Miranda (TV series)

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Miranda (TV series) title.png
Cringe comedy[1]
Created byMiranda Hart
Written byMiranda Hart
Directed byJuliet May
Mandie Fletcher
Theme music composerAlex Eckford
Country of originUnited Kingdom
Original language(s)English
No. of series3 (+ 2 specials)
No. of episodes20 (list of episodes)
Executive producer(s)Jo Sargent
Producer(s)Nerys Evans (2009)
Emma Strain (2010–13)
Sarah Fraser (2014–2015)
Production location(s)BBC Television Centre (2009–13)
The London Studios (2014/15 specials)
Camera setupMultiple-camera setup
Video (2009–15)
HD video (on location 2014–15)
Running time30 minutes
35 minutes (2014/15 specials)
Original networkBBC Two (2009–10)
BBC One (2012–15)
Picture format16:9 (1080i HDTV)
Original release9 November 2009 (2009-11-09) –
1 January 2015 (2015-01-01)[6]
External links

Miranda is a British television sitcom written by and starring comedian Miranda Hart. It originally aired on BBC Two from 9 November 2009 and later on BBC One. Developed from Hart's semi-autobiographical BBC Radio 2 comedy Miranda Hart's Joke Shop (2008), the situation comedy revolves around socially inept Miranda, who frequently finds herself in awkward situations. The show features actors Sarah Hadland, Tom Ellis, Patricia Hodge, Sally Phillips, James Holmes and Bo Poraj. It was filmed in front of live audiences at the BBC Television Centre and The London Studios.

Receiving positive comments from critics, Miranda won a Royal Television Society award and gained several BAFTA TV Award nominations.[7][8][9] The series has since been regularly repeated on British television and is available in the United States through Hulu.[10]


The episodes revolve around the difficulties Miranda (Miranda Hart) gets herself into. She is 6 ft 1 in (185 cm) tall and, sometimes mistaken for a man, is addressed as 'Sir'. She has never fit in with her old boarding school friends, Tilly (Sally Phillips) and Fanny (Katy Wix), and finds social situations awkward, especially around men. She is a constant disappointment to her mother, Penny (Patricia Hodge), who is desperate for her to get a proper job and a husband. Although Miranda owns and lives above her own joke shop and boutique, she lacks any real capacity for business, so it is managed by her childhood friend Stevie Sutton (Sarah Hadland). The restaurant next door is initially run by Clive Evans (James Holmes), until series three, when the restaurant's chef, Gary Preston (Tom Ellis), purchases it from him. After many failed attempts at dating, Miranda and Gary, a friend from university whom Miranda fancies, decide to be just friends. Nevertheless, when Gary gets a girlfriend called Rose (Naomi Bentley), it prompts Miranda to start a new relationship with Michael Jackford (Bo Poraj), a local reporter whose work soon takes him to Africa. Upon his return he proposes to Miranda, as does Gary when he realises his love for her. Miranda accepts Gary's proposal rather than Michael's and Miranda and Gary get married in the final episode.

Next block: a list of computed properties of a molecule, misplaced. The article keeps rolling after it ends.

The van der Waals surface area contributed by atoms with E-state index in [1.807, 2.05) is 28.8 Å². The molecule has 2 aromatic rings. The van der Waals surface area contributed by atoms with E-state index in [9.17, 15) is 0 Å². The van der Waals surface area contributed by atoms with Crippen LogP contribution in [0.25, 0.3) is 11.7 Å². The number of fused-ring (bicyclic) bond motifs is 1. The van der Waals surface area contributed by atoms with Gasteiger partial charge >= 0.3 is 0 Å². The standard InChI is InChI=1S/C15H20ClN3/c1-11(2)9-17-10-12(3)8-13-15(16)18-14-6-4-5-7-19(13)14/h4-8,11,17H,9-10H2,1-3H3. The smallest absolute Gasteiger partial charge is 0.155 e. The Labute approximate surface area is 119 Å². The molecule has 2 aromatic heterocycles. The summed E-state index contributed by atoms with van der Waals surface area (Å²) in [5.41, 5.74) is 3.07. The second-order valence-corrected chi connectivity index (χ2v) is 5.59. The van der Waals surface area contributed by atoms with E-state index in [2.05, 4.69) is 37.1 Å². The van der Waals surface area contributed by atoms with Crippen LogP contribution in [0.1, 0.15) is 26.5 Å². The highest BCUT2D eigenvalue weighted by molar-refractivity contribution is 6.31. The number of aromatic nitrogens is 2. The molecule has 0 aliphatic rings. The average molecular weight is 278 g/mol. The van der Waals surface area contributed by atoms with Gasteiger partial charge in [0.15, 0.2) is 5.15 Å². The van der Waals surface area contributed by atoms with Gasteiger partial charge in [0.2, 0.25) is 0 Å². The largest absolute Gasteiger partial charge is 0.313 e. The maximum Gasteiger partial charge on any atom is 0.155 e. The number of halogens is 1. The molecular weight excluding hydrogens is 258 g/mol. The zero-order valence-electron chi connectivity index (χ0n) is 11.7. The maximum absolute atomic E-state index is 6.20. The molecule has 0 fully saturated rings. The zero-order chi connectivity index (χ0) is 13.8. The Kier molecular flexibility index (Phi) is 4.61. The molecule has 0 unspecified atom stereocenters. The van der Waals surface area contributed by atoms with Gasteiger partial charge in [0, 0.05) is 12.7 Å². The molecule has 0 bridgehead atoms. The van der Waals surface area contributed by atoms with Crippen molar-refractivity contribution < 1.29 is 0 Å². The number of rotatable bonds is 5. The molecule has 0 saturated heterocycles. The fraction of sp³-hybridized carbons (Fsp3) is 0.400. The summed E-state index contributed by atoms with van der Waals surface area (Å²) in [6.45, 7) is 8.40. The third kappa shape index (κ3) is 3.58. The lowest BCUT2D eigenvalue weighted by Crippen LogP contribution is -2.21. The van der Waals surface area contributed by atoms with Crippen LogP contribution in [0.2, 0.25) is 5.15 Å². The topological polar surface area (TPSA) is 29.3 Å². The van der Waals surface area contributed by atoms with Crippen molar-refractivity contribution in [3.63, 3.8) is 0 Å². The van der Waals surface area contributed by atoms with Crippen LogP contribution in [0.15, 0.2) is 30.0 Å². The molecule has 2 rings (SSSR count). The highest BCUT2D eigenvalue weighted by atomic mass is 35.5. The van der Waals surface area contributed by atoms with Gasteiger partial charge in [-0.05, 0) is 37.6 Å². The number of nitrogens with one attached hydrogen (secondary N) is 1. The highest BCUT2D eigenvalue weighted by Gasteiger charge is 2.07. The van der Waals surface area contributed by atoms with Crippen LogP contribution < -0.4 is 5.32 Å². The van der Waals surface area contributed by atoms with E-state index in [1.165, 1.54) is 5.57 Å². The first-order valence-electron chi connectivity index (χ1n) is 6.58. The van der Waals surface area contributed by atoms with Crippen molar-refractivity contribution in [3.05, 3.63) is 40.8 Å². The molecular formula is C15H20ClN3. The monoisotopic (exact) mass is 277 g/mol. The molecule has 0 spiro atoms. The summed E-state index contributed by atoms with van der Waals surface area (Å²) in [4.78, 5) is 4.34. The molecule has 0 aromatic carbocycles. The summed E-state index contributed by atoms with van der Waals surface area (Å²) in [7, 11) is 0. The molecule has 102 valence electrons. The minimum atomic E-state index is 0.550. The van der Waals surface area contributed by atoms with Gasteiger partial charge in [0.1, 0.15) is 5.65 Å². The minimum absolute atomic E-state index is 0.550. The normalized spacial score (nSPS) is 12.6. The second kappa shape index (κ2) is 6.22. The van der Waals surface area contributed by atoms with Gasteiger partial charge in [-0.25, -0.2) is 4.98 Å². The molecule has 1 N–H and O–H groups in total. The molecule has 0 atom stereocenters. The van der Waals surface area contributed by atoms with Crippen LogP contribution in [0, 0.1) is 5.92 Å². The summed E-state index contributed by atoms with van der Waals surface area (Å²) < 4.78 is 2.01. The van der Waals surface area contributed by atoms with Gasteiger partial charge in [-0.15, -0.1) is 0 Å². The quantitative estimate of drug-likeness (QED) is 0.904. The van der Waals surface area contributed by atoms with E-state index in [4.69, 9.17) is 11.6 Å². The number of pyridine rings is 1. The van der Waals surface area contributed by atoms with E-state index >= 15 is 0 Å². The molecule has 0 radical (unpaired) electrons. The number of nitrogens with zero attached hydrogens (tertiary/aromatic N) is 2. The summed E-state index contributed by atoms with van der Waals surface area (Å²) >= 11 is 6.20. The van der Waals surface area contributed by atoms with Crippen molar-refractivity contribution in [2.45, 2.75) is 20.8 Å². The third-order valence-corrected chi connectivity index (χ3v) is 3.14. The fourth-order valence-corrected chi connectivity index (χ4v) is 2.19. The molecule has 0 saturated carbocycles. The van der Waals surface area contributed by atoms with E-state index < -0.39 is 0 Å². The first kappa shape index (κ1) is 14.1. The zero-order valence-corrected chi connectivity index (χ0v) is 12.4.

Actor Character Seasons
1 2 3 Specials
Main cast
Miranda Hart Miranda Main
Tom Ellis Gary Preston Main
Sarah Hadland Stevie Sutton Main
Patricia Hodge Penny Main
Sally Phillips Tilly Main
James Holmes Clive Evans Main Does not appear Guest
Recurring cast
Katy Wix Fanny Recurring Does not appear
Margaret Cabourn-Smith Alison Guest
John Finnemore Chris Guest
Luke Pasqualino Jason Guest Does not appear Guest Does not appear
Adrian Scarborough Dreamboat Charlie Recurring Recurring
Dominic Coleman Customer Guest Does not appear Guest
Stacy Liu Tamara Does not appear Guest Does not appear
Bo Poraj Michael Jackford Does not appear Recurring Guest
Naomi Bentley Rose Does not appear Recurring Does not appear
  • Miranda Hart as Miranda – An ungainly, socially awkward, 35-year-old woman who frequently finds herself in bizarre situations.[11] She is something of a misfit relative to her upper-middle-class, privately educated background, opting to invest an inheritance from her uncle in a joke/gift shop rather than pursuing what her mother perceives as a more "respectable" career, and balking at the supposedly "suitable" men that her mother and friends try to set her up with. Miranda struggles with everyday adult life, often indulging in odd, childlike behaviour (including adding faces and clothes to pieces of fruit and vegetables, dubbing them "Fruit Friends" and "Vegeta-Pals") and getting thrown out of numerous establishments. Although this often irritates her friends and family, they tolerate her because, at heart, she is intelligent and good-natured, despite not always showing it. In the final episode, after she breaks up with Gary, some of her awkward and childish behaviour disappears; this causes considerable concern for her friends and mother, who organise a therapy session. However, she finally accepts that her only serious problem – her lack of confidence – is now gone and although she does not need Gary, she does indeed love him. After an initial panic over an unexpected wedding, she marries Gary at his restaurant.